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How do i get my u14 team to compete for the ball?

During a match, my team seem to stand back and let the other team take control. Is there anyway I can get them to be first to the ball and compete to win?

Hi Francis,

We posted your question on our Facebook page as the question of the week and received this answer from Colin:

"Ajax do all forms of physical contact sessions with their kids to take the fear away from getting hit. They have wrestling, judo, etc in their sessions. A bit mad but i done it with my u11 team for a year. They loved it. Obviously you have to control it well. But when it came to the start of the season the opposition players were just bouncing off them.

Eliminate the fear of being hit..."

Hope this helps,
The Sportplan Team

I know its a cliche but it is apt here. "TRAIN THE WAY YOU PLAY, PLAY THE WAY YOU TRAIN"

If you run sessions where there is above average body contact but disguised within fun challenges then players will get used to normal play having challenges.

I also run SSGs where players are paired up and numbered with an opponent (i.e. 2x1, 2x2, 2x3 etc) and only the direct opposite number is allowed to tackle the player with the ball so if number 2 has the ball only the opposite number 2 can physically tackle that player. All others can only block the path of the ball or intercept.

When a player scores, the direct opposite number has to sprint around the outside of the pitch before being allowed back into play.

Barcelona have a great little SSG '6 second' rule where whenever they lose possession they have 6 seconds to regain possession as a team before all retreating between the ball and their own goal.

Kev

Hi Francis,

I have several ideas that I use with all my age groups in junior divisions (8-16) that may be of interest to you. You can try them and see if they help.

These involve contact in 1 form or another.

During your warm-up  set-up 2 rows of 5 marker cones 5 steps apart ,to begin with try to split your group into pairs by size, 

At the first cone players jog to meet in the middle and touch opposite numbers inside of foot with theirs and retreat backwards, Move on.

At the second cone similar scenario except touch outside of foot, again retreat backwards, Move on.

At third cone players side-shuffle to the centre ,bump shoulders , side-shuffle out again, Move on.

At fourth cone players jog to centre ,as they meet place a strong arm out to hold off other player then sprint back out. Move on.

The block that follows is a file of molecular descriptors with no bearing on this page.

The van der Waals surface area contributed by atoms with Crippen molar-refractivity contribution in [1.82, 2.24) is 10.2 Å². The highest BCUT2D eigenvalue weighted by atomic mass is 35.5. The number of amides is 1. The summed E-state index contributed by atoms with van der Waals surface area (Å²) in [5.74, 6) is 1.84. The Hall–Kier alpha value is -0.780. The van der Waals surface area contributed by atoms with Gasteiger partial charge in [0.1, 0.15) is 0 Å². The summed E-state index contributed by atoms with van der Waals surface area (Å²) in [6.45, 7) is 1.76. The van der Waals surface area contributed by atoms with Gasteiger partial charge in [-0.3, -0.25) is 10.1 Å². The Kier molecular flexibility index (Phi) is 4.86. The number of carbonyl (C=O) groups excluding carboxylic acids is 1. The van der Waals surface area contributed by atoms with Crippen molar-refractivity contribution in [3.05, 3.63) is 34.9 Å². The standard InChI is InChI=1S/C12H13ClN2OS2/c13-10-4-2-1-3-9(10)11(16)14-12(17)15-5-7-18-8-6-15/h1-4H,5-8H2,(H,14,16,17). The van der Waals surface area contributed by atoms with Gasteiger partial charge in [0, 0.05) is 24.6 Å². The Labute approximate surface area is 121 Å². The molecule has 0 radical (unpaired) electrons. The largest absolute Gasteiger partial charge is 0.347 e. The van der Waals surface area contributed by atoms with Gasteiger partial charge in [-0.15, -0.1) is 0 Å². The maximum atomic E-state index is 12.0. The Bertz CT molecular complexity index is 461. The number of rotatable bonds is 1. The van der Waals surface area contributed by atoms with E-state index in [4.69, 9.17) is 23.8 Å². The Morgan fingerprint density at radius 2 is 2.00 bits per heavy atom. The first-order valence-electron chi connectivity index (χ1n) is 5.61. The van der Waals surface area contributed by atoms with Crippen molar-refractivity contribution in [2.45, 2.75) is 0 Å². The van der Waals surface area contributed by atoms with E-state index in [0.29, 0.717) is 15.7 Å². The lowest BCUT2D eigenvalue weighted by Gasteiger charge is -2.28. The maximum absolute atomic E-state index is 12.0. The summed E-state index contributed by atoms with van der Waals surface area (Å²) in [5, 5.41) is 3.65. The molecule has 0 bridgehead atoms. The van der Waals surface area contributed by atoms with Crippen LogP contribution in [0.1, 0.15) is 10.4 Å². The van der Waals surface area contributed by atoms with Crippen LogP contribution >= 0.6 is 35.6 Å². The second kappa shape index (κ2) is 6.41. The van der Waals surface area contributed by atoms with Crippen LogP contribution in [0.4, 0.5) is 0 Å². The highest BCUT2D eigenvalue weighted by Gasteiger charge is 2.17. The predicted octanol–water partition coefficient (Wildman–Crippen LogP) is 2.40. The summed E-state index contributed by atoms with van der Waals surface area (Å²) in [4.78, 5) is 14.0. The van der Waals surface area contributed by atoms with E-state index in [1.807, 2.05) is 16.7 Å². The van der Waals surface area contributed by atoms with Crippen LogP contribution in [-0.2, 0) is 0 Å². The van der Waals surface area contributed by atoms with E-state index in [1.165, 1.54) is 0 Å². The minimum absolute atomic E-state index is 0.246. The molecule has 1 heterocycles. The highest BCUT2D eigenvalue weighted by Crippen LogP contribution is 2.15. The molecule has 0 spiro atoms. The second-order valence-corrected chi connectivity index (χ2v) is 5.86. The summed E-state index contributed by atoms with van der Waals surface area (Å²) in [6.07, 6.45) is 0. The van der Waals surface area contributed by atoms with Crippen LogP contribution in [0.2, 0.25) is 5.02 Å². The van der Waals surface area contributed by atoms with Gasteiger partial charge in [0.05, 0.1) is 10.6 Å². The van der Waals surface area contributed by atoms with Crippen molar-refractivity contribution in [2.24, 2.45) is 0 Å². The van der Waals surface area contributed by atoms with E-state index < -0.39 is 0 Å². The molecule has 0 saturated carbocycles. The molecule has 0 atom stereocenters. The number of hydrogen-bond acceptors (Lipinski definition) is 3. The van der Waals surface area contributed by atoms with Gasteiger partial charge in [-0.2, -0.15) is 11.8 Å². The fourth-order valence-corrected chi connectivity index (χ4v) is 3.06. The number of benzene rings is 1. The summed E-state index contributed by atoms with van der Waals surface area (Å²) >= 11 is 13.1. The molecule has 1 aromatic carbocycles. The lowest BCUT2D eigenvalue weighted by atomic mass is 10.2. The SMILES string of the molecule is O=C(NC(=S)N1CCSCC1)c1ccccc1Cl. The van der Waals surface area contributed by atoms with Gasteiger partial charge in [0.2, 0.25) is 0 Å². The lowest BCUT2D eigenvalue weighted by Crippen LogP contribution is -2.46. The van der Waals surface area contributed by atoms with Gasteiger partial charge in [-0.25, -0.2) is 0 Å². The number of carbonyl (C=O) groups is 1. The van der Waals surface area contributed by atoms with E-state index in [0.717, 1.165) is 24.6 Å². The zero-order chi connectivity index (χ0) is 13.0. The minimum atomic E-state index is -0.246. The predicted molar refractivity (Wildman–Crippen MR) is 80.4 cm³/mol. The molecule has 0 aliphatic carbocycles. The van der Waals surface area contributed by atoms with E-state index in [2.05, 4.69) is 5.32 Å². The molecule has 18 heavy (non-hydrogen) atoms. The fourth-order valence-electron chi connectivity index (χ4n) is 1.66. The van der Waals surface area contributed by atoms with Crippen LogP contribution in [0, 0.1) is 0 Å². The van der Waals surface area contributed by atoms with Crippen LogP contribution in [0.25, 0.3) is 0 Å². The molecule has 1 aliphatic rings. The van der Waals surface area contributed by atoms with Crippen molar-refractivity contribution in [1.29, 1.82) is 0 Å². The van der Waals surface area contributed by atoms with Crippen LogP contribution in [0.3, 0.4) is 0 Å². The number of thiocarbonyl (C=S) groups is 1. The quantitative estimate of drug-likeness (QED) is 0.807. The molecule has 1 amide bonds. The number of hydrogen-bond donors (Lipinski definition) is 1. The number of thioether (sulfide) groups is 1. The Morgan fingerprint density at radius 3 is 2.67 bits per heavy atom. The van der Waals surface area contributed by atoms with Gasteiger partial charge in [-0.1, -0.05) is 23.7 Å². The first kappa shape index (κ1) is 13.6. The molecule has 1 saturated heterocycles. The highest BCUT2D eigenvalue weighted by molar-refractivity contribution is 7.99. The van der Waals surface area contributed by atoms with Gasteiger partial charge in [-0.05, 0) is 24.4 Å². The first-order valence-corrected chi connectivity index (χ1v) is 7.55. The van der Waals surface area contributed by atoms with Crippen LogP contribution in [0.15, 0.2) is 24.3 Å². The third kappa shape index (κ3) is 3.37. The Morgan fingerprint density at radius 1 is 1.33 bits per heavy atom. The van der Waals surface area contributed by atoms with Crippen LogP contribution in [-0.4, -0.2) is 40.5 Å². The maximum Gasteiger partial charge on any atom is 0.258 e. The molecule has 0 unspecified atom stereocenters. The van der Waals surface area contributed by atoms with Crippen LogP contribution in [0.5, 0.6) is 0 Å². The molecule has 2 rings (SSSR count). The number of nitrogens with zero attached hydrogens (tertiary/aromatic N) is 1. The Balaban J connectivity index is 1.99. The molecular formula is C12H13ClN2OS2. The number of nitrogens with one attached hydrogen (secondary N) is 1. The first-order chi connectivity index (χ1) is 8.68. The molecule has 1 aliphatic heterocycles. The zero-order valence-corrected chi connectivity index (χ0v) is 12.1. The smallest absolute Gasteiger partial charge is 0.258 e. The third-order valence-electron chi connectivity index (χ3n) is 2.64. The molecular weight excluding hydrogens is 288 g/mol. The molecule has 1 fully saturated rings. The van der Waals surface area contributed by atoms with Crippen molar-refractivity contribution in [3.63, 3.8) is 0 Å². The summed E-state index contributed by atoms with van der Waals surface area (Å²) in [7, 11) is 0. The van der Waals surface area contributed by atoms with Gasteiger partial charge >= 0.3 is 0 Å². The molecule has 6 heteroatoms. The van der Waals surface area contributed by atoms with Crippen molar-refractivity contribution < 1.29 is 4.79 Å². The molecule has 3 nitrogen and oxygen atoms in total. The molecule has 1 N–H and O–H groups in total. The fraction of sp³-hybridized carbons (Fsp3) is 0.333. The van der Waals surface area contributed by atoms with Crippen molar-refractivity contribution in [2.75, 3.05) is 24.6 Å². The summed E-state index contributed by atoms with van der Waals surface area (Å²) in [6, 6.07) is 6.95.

At final cone , players jog to meet in the centre , facing each other, jump to bounce chests then walk out. Final sprint back to the back of their line and high 5 the player they have just drilled with.

You can adjust the height of contact for the drills so that at 1 and 2 you might want to begin with feet meeting on the ground for contact ,next run perhaps at feet meeting off the ground at shin height.

At Third cone you can change both height of contact and perhaps players may approach each other 1 facing cone 2 whilst the other faces cone 4.

At the fourth cone you could have them yell as they push away from the other player (this could be friendly banter or just something completely rediculous ,like different animal sounds, this keeps an element of fun in the exercise.)

At the final cone you could vary it to meet facing, side on (hips,) back to each other ( butt cheeks) again keeping the lads with a fun element involved.

Hope this is of use to you.

Jay

Due to these answers, Im confused to whether its because theyre scared of the contact or just more down to reacting rather than being proactive.

But my suggestion would be maybe something like if your team does not put a tackle in/ get the ball back in 10 seconds then they have to do a forfeit e.g 10 star jumps, sit ups, press ups, squats, while the other teams still plays on. Then they will learn quickly that they will be punished by goals for not closing down the ball.

If contact issues:

At my club we used to give other players piggy backs and you would have to go around barging people over until you have the last person in (not as dangerous as it sounds)

Hi guys, many thanks for your help. Have tried all of these and must say things are looking much better, many thanks again lads.

Thanks jay I will try that drill, sounds good

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  • search our library of 500+ football drills
  • create your own professional coaching plans
  • or access our tried and tested plans